Oblak resigns amid NDNU noise dispute 

Jack Oblak, the embattled Notre Dame de Namur University president, announced his intent to resign Thursday, less than three months after student, teacher and faculty groups publicly blasted him and questioned his leadership.

Oblak, whose resignation is effective Dec. 31, was at the forefront of an increasingly tense discussion between the private university and the community this year over the sound and disturbances from Koret Field, Notre Dame’s recently renovated lacrosse field.

Residents claimed in April that the whistles, grunts and cheers during games and practices were overwhelming for nearby neighborhoods.

Oblak had said he was working to make sure to enforce field rules, including restrictions on air-horn and alcohol use at sporting events. But Councilmember Coralin Feierbach, who was the Belmont mayor this year when tensions came to a head, said that Oblak’s focus on athletics has drawn funding and attention away from the rest of the school and put students in the middle of the battle over the field.

On Oct. 16, Notre Dame’s faculty senate voted to ask for Oblak’s resignation while the student senate passed a vote of no confidence in his leadership. Days later, the university’s staff joined them in their concern.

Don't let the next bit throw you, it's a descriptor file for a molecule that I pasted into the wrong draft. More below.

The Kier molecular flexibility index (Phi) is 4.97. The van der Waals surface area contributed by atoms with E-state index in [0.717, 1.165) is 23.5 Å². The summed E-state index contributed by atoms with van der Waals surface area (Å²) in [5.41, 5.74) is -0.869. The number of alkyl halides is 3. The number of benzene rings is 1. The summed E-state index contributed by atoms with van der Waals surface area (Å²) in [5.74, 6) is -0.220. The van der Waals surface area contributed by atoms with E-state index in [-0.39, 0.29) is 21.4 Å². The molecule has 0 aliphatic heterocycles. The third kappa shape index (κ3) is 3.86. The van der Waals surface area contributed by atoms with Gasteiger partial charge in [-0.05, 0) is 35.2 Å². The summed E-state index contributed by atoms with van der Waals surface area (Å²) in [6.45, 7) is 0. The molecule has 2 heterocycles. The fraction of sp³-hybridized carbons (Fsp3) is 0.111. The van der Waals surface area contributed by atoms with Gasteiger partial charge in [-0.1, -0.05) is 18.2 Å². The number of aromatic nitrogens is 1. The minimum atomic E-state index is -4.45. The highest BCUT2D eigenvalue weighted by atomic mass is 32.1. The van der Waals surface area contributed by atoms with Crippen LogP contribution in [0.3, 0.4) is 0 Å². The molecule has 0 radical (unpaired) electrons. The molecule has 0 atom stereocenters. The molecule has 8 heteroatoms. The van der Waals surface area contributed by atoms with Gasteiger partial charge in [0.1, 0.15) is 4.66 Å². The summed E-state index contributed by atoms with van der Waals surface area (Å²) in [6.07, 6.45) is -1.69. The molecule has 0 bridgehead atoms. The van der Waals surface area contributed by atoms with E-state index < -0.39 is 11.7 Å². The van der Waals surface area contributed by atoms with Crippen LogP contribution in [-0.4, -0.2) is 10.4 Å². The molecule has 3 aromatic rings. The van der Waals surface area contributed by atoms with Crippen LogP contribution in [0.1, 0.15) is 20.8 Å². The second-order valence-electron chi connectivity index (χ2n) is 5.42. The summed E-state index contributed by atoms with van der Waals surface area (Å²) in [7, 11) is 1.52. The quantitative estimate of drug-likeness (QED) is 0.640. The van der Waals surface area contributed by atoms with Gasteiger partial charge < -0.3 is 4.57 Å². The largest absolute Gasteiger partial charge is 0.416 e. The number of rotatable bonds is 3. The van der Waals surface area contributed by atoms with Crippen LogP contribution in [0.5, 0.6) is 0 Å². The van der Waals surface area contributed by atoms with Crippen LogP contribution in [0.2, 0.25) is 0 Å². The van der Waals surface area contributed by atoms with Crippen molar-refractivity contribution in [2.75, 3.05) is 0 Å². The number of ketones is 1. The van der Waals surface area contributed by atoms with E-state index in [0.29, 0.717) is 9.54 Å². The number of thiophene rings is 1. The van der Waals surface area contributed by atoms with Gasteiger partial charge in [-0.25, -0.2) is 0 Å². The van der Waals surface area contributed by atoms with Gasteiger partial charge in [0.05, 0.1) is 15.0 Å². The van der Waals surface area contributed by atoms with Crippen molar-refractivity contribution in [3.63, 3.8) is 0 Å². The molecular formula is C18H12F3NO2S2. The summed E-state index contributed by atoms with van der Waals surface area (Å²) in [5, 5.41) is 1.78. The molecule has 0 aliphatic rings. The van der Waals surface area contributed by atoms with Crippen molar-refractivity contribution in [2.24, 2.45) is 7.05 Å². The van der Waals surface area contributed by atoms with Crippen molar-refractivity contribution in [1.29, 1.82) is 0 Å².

"I think [the resignation is] good for the university. It’s healthy that this happened because he didn’t have the confidence of the teachers and the students," Feierbach said.

Feierbach went on to say that without Oblak — who she blamed in the past for aggravating the situation between the city and university — the Koret Field issue has a better chance of being resolved.

The resignation comes as NDNU and Belmont officials were waiting for the report of the 15-member Special Trustee Committee formed Oct. 24 to investigate university concerns about Oblak.

University spokesman Richard Rossi said the school had no comments on the resignation, but did acknowledge the recent tension and did not rule them out as a factor in Oblak’s decision.

According to a release from the university, Oblak is returning to the East Coast with his family. Before coming to Belmont in 2000, he spent 21 years at Ithaca College in Ithaca, N.Y.

Rossi said that there have been no indications that Cressey Nakagawa, chair of the board of trustees — who was asked to resign along with Oblak — will step down.

jgoldman@examiner.com

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